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Impressions: Oscura - Lost Light

Stuck in Limbo

Every now and then, like for instance whenever we communicate, Kieron Gillen and I disagree about things. One of the things we both think the other is most wrong about is Limbo. Kieron wrongly thinks it's an unfair game, echoing the failings of Rick Dangerous and its ilk by forcing you to fail. I rightly think it was a statement, an expression through these enforced failures, that crafts a uniquely interesting experience. Oscura [Steam link], despite trying to be a lot like Limbo, is not doing that. It's doing Kieron's thing.

Shadowed foregrounds against muted coloured backgrounds are not, at this point, an original aesthetic. But it's almost always a pleasing one. So while Oscura looks like any number of other shadowy platformers, it also looks lovely. There's some absolutely awful story about a kid blowing up a crystal in a lighthouse, and therefore having to collect the shards from a darkened world. It's, as is so often the case, more excuse than story. But hey ho, you head off from left to right, dodging munching cogs, angry monsters and deathly spikes. Like you've done so many times before.

Oscura's twist on the format is that each level contains coloured shards, with up to two per section, that allow you to do various things such as reverse gravity, slow down time, or make platforms appear. Crushingly unoriginal concepts, but again, perfectly acceptable platforming fare. It is, without doubt, derivative. But derivative is fine, so long as it's fun.

And that's where Oscura starts to fall apart. Running across the ground to have spikes suddenly pop up and kill you without warning isn't fun. Completing an especially tricky set of manoeuvres, leaps and dodges, to find that the point where you naturally will land pops up surprise spikes is definitely not fun. Discovering that the checkpoint before said complex manoeuvre is before a whole bunch of boring busywork jumps and dodges is extremely not fun.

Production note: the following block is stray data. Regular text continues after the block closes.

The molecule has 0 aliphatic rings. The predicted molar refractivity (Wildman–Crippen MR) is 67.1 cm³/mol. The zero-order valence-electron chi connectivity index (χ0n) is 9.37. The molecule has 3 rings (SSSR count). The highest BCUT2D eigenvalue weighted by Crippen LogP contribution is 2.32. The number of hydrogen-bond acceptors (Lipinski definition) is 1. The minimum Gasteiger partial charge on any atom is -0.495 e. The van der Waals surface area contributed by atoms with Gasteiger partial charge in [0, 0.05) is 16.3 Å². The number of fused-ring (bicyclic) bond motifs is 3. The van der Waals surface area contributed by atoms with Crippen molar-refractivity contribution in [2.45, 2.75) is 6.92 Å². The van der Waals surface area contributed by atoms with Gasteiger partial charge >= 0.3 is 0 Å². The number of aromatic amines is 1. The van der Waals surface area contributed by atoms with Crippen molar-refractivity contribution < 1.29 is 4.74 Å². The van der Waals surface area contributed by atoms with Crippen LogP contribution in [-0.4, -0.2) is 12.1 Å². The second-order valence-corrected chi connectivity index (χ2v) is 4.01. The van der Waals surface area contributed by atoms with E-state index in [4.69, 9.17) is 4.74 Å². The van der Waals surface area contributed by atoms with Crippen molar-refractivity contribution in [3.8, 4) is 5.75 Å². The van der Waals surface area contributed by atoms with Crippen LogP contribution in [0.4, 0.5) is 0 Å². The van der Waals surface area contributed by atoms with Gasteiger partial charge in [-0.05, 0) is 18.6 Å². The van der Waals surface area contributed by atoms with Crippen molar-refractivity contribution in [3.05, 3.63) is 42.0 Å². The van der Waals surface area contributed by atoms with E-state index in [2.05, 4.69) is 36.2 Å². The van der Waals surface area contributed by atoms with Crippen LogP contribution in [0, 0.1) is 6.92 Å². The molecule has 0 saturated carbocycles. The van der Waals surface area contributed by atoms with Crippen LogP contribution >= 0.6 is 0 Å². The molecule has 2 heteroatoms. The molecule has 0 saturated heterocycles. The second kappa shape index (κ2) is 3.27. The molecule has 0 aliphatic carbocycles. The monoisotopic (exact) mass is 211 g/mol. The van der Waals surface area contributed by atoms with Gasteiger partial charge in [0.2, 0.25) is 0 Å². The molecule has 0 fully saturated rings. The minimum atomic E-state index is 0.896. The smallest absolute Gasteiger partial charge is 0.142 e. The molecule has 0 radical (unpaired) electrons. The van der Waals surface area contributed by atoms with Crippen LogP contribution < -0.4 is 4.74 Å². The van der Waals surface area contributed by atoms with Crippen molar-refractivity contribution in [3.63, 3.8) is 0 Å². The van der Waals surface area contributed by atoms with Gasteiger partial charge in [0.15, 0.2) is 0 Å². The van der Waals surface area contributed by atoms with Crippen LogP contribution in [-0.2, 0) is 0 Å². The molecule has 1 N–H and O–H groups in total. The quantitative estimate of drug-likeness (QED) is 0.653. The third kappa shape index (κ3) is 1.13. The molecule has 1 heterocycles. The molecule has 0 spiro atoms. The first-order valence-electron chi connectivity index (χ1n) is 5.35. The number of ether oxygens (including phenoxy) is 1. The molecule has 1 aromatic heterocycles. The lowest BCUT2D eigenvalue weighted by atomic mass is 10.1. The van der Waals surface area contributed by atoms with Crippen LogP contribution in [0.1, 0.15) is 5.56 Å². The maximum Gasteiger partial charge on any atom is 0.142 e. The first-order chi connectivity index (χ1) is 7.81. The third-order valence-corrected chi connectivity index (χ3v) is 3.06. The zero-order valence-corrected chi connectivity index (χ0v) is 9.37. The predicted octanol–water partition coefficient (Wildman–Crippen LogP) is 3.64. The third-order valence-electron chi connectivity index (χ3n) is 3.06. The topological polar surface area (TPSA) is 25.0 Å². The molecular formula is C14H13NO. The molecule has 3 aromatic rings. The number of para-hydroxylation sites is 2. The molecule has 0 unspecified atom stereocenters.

But I think my largest issue with Oscura, which I'm so close to liking, is the way it deals with edges. When a platform game demands you pull off perfect moves in unforgiving environments, it's essential that deaths always be your fault. So when you land your character more on a platform than off, having him slide into lava for no sodding reason is really bloody tedious. There's a reason why games mostly have characters grab ledges when the just slide off the edge - because not doing so is really boring for the player.

Which means you've got a game that takes delight in killing you by surprise (without purpose, or statement, like the excellent Limbo), and kills you by poor design. Which, by the eighth level of the game, becomes more than I wanted to put up with.

It doesn't help that there are no in-game options, and the controller set-up in the Unity boot menu is an absolute clusterfuck. As well as pages and pages of gibberish of "joystick 3 analogue 17 - Joystick 3 axis 17" and so on, when you do eventually scroll to the controls proper, they don't match what's in-game, and indeed don't translate to what you need to press in-game. Right now, with my attempts to map things more sensibly (the defaults have you needing to hold down X or B while jumping on A, which requires curling your right index finger into a hook over the top of the face buttons), I've now got a shoulder button both activating powers and switching between them, moving things from awkward to impossible. And so, well, I'm done.

You can't launch a platform game without ensuring it's working properly on basics like 360 controllers. And your game can't be so extensively derivative without being damned close to perfect, to be worthwhile alongside all that it mimics. Oscura is probably a good fun platform game with little originality, underneath its frustrations. But just now, those frustrations are covering it up too well.

Oscura is out now on Steam, for £5.59.

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